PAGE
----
The 2016 publishing sales data shared by Author Earnings at Digital Book World reminded me of all the times I have been the sad-sack tasked with managing the “death squeeze.” I went through it in the consumer photo business, the paper atlas business, and then the CD-ROM mapping software business. Each of these industries relied heavily on brick-and-mortar retail channels, which eventually failed or could no longer carry these declining products in their mix.
The death squeeze is the term I use to describe what happens when markets are changing dramatically, moving from long-time established interests to new upstarts. The game is always the same: the established interests cling to denial in seeing only what they want to see, while the upstarts are free to roam and start anew. Key to this denial is the money the established interests pay to their industry association, who in turn typically provides comforting data that helps justify the death squeeze as it plays out. In the photo industry that watchdog was the Photo Marketing Association, which only measured the paying members; in consumer software it was NPD, which measured 90% of sell-through, but only at retail. And publishing has the AAP.
The first challenge in looking at data is the apples and oranges problem, most commonly concerning units versus dollars. One puts dollars in the bank, not units. But healthy unit growth is typically the leading indicator of emerging sustainable business. So the established interests managing the death squeeze start talking more about dollars and less about units, while the upstarts talk mostly about units and Web traffic. I noticed in the Author Earnings stats that most deal with unit projections, not dollars.
In the death squeeze, the market is shrinking, which we know to be the case for reading for pleasure, as reported by the NEA, which sadly itself may be shrinking soon as well. The NEA reported last year that reading anything for pleasure hit its lowest measured point going back to 1982 when they first began reporting. One can choose to see this as a threat or an opportunity. The established interests clearly see it as a threat while the upstarts sense an opportunity. Lower prices, more units, easier ways to shop and read are opportunities for businesses that choose to see it that way. Put another way, one man’s threat is another man’s opportunity.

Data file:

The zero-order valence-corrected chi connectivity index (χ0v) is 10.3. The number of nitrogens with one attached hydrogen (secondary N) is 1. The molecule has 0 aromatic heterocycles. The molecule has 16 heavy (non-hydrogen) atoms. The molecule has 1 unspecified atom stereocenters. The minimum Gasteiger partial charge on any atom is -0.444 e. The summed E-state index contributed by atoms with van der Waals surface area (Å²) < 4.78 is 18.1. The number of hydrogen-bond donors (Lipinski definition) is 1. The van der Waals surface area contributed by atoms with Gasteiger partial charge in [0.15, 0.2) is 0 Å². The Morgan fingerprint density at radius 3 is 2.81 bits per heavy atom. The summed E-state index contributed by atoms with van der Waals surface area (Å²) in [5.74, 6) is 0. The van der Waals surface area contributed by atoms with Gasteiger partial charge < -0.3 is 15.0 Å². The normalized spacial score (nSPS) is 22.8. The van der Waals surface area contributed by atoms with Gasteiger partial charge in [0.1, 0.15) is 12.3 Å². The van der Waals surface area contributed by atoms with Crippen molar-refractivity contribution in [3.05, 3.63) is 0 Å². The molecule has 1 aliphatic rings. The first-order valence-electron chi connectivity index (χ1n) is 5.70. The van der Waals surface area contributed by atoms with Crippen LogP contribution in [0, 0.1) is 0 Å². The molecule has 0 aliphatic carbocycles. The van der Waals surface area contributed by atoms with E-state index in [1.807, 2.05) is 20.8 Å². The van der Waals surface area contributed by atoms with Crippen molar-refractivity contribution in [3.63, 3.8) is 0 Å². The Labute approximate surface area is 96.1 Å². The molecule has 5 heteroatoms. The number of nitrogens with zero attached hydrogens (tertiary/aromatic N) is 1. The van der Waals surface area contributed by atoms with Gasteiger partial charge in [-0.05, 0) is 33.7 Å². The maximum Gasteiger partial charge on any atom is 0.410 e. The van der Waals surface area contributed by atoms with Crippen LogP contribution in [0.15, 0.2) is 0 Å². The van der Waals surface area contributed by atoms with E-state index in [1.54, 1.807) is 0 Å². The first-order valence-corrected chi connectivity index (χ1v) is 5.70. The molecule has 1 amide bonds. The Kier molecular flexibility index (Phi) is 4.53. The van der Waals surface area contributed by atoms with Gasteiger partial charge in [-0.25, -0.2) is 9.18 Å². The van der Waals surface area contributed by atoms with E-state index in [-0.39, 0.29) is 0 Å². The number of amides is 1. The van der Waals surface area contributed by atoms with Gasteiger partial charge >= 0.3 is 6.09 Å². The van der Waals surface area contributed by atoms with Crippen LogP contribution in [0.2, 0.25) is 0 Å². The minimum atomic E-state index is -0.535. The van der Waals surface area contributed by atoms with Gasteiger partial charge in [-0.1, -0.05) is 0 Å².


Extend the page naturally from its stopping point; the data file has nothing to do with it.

Author Earnings estimates that 70% of all adult fiction units, when including self-publishing and not just traditional publishing, were purchased as digital books in 2016. Yet, we have been hearing all year from traditional publishing that bookstore sales and print sales have stabilized, as ebooks decline. These numbers confirm the death squeeze is in full force. If 70% of all units sold in the adult fiction category were digital, then suppressing ebook sales to support print books is a classic telltale. The fact that a core historical pillar of the book industry is trending flat—reading fiction in print— is reason for great alarm. Selling magazines, toys, and coloring books in print is not the reason most people want to get into publishing and book retailing as a profession.
When operating in a shrinking market, the death squeeze forces you to cut costs while also increasing prices, which is exactly what has been happening in Big Publishing. A new hardcover novel at $27.95 seems like a very tough sell to anyone other than the most avid customer. Worse yet is the $14.95 ebook. You are squeezing as much as you can out of what is left to squeeze, which in turn hastens the decline in units.
All fiction purchased across the total market may have amounted to 70% digital, but my hunch is the all-important dollars were more like 50/50. But this is bound to get worse as Amazon puts the Big Hurt into Barnes & Noble, Walmart, and other Big Print Book Retailers, who are not differentiated enough to compete the way local independent bookstores can.
No one knows when the next recession will hit. It’s been eight years now, longer than the average cycle. There is a lot of euphoria out there at the moment, which typically means we are getting up to the top of this latest Ferris wheel ride. But when the next recession comes, the weakened death-squeeze industries are likely to be weeded out. I expect that to mean Barnes & Noble and a handful of publishers whose overheads will become too steep for the new smaller market realities.
And as the old fades, the new will rise. In the death squeeze, you must hope you can make it over the line to retirement. If you are younger, you need to keep yourself open to change coming from the outside. Better yet, become a key part of driving that change.